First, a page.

When I was a kid, I don't ever remember my mom doing the grocery shopping. That was my dad's job and I think it was like a game to him. It would start with the shopping list my mom would make up over the course of the week. Then early Saturday morning, my dad would go over it, comparing what my mom needed, to what was on sale at the supermarkets. Next, he would list everything by which store had the cheapest price for that item, with sub-categories for those items he had coupons for, with sub-sub-categories for those items with coupons that were also on sale, below the cheapest price possible. When all was in order, he would get into the gigantic, empty, Ford Station Wagon, with all the seats folded down and head out. Never were children allowed on my dad's grocery shopping safari's. We not only would get in the way of his well oiled shopping machine, but we would take up precious space needed for the quarter ton of food that our large family would consume over the course of the next seven days. Like the great white hunter, off he went to Jewel, National, Motto's, Dominick's, and some other markets that I didn't even know existed. After what could only be called speed shopping, my dad would return a couple of hours later with the station wagon full, and groaning, under the weight of a weeks worth of food. Then with a loud bellow, he would call for all his offspring to help unload the Ford. Like a line of worker ants, I and my siblings would grab bag after bag of groceries from the car and trudge up the steps to the kitchen. It is quite the opposite of when I shop on my own. I just grab whatever looks good to me. I am a sucker for a shiny package, and I am totally susceptible to an elderly woman cooking stuff, and giving it away at the end of the aisles. That's why it's a good thing I have Mark and his coupons to shop for me, he is never distracted from his mission, more for less.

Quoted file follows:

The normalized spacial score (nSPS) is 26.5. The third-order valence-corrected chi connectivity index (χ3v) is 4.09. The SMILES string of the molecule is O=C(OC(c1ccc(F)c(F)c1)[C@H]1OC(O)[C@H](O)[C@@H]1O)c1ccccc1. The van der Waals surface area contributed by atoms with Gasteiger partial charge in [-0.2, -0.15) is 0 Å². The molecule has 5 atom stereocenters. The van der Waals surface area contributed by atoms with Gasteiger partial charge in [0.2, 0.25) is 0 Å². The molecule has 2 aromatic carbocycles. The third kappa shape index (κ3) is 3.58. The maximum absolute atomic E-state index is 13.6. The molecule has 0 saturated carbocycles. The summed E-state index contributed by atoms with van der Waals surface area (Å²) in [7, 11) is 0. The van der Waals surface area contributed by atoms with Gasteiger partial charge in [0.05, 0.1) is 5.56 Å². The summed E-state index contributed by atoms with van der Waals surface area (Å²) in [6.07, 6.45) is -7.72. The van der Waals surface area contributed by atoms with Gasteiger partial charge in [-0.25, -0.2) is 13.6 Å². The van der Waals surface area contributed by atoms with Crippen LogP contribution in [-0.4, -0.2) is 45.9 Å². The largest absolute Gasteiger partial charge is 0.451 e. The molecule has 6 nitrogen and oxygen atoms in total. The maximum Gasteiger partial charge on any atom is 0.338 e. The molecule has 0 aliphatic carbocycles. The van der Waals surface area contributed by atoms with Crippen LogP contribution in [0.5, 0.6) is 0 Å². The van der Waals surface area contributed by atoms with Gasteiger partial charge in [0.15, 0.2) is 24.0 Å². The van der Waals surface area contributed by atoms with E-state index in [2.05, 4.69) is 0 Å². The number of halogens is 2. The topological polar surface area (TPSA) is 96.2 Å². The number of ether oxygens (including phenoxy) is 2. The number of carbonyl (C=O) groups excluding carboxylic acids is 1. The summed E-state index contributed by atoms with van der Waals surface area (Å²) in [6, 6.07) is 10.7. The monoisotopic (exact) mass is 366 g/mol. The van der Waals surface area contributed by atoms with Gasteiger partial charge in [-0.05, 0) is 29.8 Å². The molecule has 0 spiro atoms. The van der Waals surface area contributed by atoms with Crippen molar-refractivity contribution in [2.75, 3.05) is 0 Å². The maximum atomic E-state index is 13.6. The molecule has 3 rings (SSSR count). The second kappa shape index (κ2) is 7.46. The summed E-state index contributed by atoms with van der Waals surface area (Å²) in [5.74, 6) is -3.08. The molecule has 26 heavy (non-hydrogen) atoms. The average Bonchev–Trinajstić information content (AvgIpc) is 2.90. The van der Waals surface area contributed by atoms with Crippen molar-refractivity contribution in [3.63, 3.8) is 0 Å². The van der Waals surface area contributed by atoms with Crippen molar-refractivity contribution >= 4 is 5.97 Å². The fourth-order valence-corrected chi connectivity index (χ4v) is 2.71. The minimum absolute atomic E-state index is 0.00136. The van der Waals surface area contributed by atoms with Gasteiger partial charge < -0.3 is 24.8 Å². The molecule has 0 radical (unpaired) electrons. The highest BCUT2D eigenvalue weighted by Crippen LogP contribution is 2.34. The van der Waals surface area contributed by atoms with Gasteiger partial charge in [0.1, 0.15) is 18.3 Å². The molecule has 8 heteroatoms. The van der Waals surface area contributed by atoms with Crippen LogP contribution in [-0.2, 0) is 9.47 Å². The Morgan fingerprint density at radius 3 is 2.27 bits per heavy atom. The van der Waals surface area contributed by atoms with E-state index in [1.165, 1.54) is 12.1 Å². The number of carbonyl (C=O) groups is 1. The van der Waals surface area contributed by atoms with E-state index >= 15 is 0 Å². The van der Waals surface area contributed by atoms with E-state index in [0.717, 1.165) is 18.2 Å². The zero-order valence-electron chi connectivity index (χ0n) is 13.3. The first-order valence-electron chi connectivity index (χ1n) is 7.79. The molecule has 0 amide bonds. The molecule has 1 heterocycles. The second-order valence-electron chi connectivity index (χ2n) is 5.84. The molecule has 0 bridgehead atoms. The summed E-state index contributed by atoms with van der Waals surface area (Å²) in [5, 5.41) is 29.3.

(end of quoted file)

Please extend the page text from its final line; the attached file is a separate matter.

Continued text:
|Big Al and the Big Ford|